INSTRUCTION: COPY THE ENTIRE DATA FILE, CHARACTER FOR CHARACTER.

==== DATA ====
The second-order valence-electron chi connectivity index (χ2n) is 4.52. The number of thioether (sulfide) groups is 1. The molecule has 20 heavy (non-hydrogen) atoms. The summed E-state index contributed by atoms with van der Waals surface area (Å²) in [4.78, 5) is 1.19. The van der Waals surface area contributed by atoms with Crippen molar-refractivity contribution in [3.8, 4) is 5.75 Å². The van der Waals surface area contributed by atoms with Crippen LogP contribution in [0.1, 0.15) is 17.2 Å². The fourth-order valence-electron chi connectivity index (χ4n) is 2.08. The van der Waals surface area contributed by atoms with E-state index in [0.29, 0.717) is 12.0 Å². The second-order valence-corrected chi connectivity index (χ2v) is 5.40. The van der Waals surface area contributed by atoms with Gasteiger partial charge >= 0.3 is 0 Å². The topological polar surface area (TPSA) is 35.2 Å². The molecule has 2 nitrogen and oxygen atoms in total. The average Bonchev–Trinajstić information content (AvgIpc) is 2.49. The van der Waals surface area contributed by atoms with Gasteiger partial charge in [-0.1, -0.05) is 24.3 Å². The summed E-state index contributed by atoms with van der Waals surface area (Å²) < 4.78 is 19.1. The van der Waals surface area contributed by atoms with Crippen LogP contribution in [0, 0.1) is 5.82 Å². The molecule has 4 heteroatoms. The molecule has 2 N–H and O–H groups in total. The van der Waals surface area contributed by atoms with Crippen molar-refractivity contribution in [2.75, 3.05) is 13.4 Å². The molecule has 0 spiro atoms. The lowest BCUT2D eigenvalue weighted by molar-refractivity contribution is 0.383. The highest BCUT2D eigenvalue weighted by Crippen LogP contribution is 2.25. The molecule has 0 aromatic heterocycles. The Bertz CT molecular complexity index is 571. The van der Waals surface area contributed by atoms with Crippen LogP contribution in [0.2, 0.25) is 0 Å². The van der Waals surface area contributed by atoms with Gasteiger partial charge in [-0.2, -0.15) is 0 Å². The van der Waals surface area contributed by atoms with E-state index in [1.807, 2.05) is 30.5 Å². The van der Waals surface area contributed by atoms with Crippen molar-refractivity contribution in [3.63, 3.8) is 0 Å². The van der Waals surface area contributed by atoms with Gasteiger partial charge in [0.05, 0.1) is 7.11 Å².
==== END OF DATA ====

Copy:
The second-order valence-electron chi connectivity index (χ2n) is 4.52. The number of thioether (sulfide) groups is 1. The molecule has 20 heavy (non-hydrogen) atoms. The summed E-state index contributed by atoms with van der Waals surface area (Å²) in [4.78, 5) is 1.19. The van der Waals surface area contributed by atoms with Crippen molar-refractivity contribution in [3.8, 4) is 5.75 Å². The van der Waals surface area contributed by atoms with Crippen LogP contribution in [0.1, 0.15) is 17.2 Å². The fourth-order valence-electron chi connectivity index (χ4n) is 2.08. The van der Waals surface area contributed by atoms with E-state index in [0.29, 0.717) is 12.0 Å². The second-order valence-corrected chi connectivity index (χ2v) is 5.40. The van der Waals surface area contributed by atoms with Gasteiger partial charge >= 0.3 is 0 Å². The topological polar surface area (TPSA) is 35.2 Å². The molecule has 2 nitrogen and oxygen atoms in total. The average Bonchev–Trinajstić information content (AvgIpc) is 2.49. The van der Waals surface area contributed by atoms with Gasteiger partial charge in [-0.1, -0.05) is 24.3 Å². The summed E-state index contributed by atoms with van der Waals surface area (Å²) < 4.78 is 19.1. The van der Waals surface area contributed by atoms with Crippen LogP contribution in [0, 0.1) is 5.82 Å². The molecule has 4 heteroatoms. The molecule has 2 N–H and O–H groups in total. The van der Waals surface area contributed by atoms with Crippen molar-refractivity contribution in [2.75, 3.05) is 13.4 Å². The molecule has 0 spiro atoms. The lowest BCUT2D eigenvalue weighted by molar-refractivity contribution is 0.383. The highest BCUT2D eigenvalue weighted by Crippen LogP contribution is 2.25. The molecule has 0 aromatic heterocycles. The Bertz CT molecular complexity index is 571. The van der Waals surface area contributed by atoms with Crippen LogP contribution in [0.2, 0.25) is 0 Å². The van der Waals surface area contributed by atoms with Gasteiger partial charge in [-0.2, -0.15) is 0 Å². The van der Waals surface area contributed by atoms with E-state index in [1.807, 2.05) is 30.5 Å². The van der Waals surface area contributed by atoms with Crippen molar-refractivity contribution in [3.63, 3.8) is 0 Å². The van der Waals surface area contributed by atoms with Gasteiger partial charge in [0.05, 0.1) is 7.11 Å².